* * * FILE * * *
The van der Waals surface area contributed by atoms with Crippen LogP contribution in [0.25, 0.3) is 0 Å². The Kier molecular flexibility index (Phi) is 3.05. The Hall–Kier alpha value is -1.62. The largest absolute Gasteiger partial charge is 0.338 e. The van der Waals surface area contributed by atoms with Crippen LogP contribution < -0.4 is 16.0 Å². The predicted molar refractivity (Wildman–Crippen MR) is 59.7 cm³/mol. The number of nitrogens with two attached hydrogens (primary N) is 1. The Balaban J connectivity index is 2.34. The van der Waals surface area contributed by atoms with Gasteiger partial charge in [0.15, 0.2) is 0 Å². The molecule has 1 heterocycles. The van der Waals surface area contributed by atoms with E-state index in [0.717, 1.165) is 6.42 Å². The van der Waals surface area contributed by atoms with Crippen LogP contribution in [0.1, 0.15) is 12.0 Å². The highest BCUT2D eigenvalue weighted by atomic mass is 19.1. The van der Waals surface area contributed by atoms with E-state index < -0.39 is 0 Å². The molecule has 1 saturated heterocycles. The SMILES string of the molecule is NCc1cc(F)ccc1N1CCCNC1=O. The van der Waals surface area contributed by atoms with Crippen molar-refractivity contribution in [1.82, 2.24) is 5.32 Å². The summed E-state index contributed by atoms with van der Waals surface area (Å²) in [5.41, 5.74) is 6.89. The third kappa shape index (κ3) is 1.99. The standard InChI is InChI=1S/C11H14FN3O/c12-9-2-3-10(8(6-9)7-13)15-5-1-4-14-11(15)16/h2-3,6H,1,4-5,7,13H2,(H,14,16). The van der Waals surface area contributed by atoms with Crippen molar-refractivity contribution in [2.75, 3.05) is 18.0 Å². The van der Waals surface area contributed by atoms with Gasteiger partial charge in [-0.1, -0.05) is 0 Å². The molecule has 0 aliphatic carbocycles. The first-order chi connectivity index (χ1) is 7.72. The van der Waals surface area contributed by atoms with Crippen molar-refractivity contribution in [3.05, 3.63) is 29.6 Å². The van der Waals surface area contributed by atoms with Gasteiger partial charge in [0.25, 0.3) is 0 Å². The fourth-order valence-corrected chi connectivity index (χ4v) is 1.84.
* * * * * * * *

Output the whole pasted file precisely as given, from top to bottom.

The van der Waals surface area contributed by atoms with Crippen LogP contribution in [0.25, 0.3) is 0 Å². The Kier molecular flexibility index (Phi) is 3.05. The Hall–Kier alpha value is -1.62. The largest absolute Gasteiger partial charge is 0.338 e. The van der Waals surface area contributed by atoms with Crippen LogP contribution < -0.4 is 16.0 Å². The predicted molar refractivity (Wildman–Crippen MR) is 59.7 cm³/mol. The number of nitrogens with two attached hydrogens (primary N) is 1. The Balaban J connectivity index is 2.34. The van der Waals surface area contributed by atoms with Gasteiger partial charge in [0.15, 0.2) is 0 Å². The molecule has 1 heterocycles. The van der Waals surface area contributed by atoms with E-state index in [0.717, 1.165) is 6.42 Å². The van der Waals surface area contributed by atoms with Crippen LogP contribution in [0.1, 0.15) is 12.0 Å². The highest BCUT2D eigenvalue weighted by atomic mass is 19.1. The van der Waals surface area contributed by atoms with E-state index < -0.39 is 0 Å². The molecule has 1 saturated heterocycles. The SMILES string of the molecule is NCc1cc(F)ccc1N1CCCNC1=O. The van der Waals surface area contributed by atoms with Crippen molar-refractivity contribution in [1.82, 2.24) is 5.32 Å². The summed E-state index contributed by atoms with van der Waals surface area (Å²) in [5.41, 5.74) is 6.89. The third kappa shape index (κ3) is 1.99. The standard InChI is InChI=1S/C11H14FN3O/c12-9-2-3-10(8(6-9)7-13)15-5-1-4-14-11(15)16/h2-3,6H,1,4-5,7,13H2,(H,14,16). The van der Waals surface area contributed by atoms with Crippen molar-refractivity contribution in [2.75, 3.05) is 18.0 Å². The van der Waals surface area contributed by atoms with Gasteiger partial charge in [-0.1, -0.05) is 0 Å². The molecule has 0 aliphatic carbocycles. The first-order chi connectivity index (χ1) is 7.72. The van der Waals surface area contributed by atoms with Crippen molar-refractivity contribution in [3.05, 3.63) is 29.6 Å². The van der Waals surface area contributed by atoms with Gasteiger partial charge in [0.25, 0.3) is 0 Å². The fourth-order valence-corrected chi connectivity index (χ4v) is 1.84.